The New York Times’ Economix blog makes an important and interesting point: "Rich people don’t realize they’re rich."
Pointing to what she dubs "the Middle Kingdom" effect, Catherine Rampell illustrates that most upper-income earners (the 6 percent of Americans in households earning over $250,000) do not see themselves as being part of the upper-income bracket.
The latest example is evident in a recent Gallup study, which found that 6 percent of Americans in households earning over $250,000 a year think their taxes are "too low." Of that same group, 26 percent said their taxes were "about right," and a whopping 67 percent said their taxes were "too high."
And yet when this same group of high earners was asked whether "upper-income people" paid their fair share in taxes, 30 percent said "upper-income people" paid too little, 30 percent said it was a "fair share," and 38 percent said it was "too much."
The numbers don’t add up, illustrating a glaring disconnect between how the wealthy consider their incomes relative to other Americans and the reality of their comparable wealth.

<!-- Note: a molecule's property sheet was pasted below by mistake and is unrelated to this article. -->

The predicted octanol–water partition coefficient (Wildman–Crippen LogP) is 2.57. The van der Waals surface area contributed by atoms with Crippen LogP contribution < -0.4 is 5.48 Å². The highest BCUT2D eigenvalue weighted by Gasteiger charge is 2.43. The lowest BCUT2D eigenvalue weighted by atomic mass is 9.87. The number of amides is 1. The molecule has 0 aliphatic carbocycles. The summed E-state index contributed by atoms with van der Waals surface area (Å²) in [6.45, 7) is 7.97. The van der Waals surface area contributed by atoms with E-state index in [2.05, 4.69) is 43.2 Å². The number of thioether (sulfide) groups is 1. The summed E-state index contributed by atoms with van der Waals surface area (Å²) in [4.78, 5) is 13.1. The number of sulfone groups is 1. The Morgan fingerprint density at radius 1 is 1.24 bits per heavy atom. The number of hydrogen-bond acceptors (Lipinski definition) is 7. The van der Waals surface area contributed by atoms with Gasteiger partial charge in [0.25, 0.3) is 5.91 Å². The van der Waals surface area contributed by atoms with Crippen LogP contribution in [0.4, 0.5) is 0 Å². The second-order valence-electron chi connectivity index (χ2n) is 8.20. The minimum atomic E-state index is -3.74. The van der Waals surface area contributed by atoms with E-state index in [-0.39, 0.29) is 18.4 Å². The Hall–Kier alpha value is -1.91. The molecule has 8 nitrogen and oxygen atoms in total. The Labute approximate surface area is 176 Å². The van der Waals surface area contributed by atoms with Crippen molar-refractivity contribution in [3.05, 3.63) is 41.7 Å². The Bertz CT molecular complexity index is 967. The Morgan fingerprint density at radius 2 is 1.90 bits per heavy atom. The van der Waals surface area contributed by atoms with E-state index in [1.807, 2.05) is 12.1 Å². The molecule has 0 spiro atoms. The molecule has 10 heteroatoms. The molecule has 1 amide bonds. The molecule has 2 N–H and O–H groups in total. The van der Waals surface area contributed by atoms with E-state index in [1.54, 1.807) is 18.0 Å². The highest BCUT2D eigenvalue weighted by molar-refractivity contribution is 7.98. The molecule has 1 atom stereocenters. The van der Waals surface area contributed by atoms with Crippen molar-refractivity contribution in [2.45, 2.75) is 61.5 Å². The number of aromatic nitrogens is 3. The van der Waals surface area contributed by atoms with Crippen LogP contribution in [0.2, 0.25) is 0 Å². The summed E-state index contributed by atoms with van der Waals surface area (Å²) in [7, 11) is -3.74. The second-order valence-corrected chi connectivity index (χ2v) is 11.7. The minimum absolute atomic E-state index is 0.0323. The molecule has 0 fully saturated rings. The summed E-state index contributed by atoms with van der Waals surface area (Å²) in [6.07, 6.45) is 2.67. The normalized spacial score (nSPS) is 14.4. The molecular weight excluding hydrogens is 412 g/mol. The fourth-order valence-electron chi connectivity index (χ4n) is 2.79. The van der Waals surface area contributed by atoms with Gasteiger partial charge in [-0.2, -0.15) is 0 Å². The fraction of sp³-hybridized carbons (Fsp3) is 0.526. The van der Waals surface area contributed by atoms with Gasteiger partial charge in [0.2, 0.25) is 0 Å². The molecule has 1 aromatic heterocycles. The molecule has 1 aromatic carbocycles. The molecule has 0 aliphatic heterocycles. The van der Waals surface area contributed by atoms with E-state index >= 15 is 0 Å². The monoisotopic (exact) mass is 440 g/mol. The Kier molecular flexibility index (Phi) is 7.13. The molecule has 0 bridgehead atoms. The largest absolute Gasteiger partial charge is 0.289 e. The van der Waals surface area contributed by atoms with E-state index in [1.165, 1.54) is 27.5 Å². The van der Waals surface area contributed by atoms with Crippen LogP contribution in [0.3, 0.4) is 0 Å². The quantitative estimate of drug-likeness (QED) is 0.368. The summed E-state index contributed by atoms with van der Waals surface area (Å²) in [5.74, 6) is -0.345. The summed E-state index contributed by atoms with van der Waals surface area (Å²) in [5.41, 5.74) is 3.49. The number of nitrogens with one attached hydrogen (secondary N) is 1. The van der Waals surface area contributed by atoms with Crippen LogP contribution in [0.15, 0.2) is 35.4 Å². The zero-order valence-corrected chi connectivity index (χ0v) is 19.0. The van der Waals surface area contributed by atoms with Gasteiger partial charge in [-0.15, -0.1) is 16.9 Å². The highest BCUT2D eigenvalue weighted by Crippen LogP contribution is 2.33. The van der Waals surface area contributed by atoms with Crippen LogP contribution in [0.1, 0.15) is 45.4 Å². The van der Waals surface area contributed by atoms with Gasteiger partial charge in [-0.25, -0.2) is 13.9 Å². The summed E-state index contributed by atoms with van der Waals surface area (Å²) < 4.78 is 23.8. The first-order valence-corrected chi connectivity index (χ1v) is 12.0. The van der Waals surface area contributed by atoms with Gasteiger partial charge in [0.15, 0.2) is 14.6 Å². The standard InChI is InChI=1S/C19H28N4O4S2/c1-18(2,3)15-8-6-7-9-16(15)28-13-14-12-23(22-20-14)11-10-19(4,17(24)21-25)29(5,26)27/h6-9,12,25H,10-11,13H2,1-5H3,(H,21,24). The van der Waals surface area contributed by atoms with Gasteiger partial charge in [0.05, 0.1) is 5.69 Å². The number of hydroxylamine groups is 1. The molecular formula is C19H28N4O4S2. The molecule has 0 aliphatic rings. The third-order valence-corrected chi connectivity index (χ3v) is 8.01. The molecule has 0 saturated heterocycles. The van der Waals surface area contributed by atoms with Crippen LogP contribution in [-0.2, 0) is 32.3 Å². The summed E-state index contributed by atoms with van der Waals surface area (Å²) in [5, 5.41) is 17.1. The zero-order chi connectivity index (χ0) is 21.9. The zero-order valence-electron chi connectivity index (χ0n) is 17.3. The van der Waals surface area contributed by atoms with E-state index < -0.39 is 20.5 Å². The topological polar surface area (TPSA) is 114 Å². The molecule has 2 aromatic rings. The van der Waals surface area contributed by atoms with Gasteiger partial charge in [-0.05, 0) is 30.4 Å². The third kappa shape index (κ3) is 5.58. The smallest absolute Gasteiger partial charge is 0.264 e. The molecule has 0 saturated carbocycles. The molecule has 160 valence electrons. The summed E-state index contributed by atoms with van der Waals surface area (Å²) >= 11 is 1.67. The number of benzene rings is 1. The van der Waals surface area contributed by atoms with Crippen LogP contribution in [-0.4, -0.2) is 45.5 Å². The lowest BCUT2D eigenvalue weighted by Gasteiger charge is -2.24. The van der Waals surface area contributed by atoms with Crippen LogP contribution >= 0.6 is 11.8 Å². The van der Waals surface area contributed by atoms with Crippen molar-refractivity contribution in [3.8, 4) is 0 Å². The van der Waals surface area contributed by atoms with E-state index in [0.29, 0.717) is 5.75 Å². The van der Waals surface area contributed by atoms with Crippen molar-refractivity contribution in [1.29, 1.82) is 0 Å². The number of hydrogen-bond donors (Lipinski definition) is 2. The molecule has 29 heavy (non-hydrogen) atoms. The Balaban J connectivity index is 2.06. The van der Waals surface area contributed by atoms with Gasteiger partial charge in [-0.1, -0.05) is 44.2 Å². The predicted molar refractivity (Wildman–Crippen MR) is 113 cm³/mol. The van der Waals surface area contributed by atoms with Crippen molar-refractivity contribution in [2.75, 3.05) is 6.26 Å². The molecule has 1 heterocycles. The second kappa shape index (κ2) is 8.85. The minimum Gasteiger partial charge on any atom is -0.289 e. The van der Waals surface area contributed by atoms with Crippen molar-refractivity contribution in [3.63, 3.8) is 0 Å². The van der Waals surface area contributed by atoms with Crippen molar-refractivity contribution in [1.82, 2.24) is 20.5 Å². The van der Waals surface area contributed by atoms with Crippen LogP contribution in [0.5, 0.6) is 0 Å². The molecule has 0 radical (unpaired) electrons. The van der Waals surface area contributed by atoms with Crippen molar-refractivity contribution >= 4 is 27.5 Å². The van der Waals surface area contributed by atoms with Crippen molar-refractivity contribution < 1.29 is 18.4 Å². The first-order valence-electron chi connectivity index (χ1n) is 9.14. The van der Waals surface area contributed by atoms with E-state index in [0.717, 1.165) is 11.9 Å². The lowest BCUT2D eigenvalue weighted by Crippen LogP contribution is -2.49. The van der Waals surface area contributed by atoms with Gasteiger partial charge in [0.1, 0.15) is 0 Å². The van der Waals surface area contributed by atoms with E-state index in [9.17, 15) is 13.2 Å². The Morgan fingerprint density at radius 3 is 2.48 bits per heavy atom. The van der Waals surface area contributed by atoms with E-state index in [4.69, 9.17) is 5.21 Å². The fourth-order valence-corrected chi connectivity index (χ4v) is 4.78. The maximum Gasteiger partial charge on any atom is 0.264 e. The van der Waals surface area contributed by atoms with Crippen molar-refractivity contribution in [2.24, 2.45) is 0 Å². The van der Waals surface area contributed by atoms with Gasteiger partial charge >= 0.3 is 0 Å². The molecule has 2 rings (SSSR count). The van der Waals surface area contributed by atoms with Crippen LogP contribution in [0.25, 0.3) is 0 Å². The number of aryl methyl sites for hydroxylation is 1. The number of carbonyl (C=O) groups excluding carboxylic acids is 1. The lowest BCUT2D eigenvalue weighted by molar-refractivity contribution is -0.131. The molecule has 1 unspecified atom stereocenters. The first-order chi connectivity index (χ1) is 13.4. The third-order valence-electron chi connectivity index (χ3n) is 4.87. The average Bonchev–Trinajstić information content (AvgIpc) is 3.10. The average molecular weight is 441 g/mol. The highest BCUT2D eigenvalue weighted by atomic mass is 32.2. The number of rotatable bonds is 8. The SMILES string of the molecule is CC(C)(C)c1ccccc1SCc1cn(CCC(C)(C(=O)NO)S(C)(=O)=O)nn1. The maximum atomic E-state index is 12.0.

And Rampell notes one of the most problematic effects of the "Middle Kingdom" phenomenon:
As a result, people who are rich but not the richest -- in the $250,000 zone, say -- see they have more than lots of poor people, but also much less than a few very visibly rich people. Then they conclude they’re in the middle, so they must be middle class.
As a result, many Americans are misinformed about how reliant the country is on their tax contributions, and what kinds of additional sacrifices they might have to make to help get the nation’s fiscal house in order.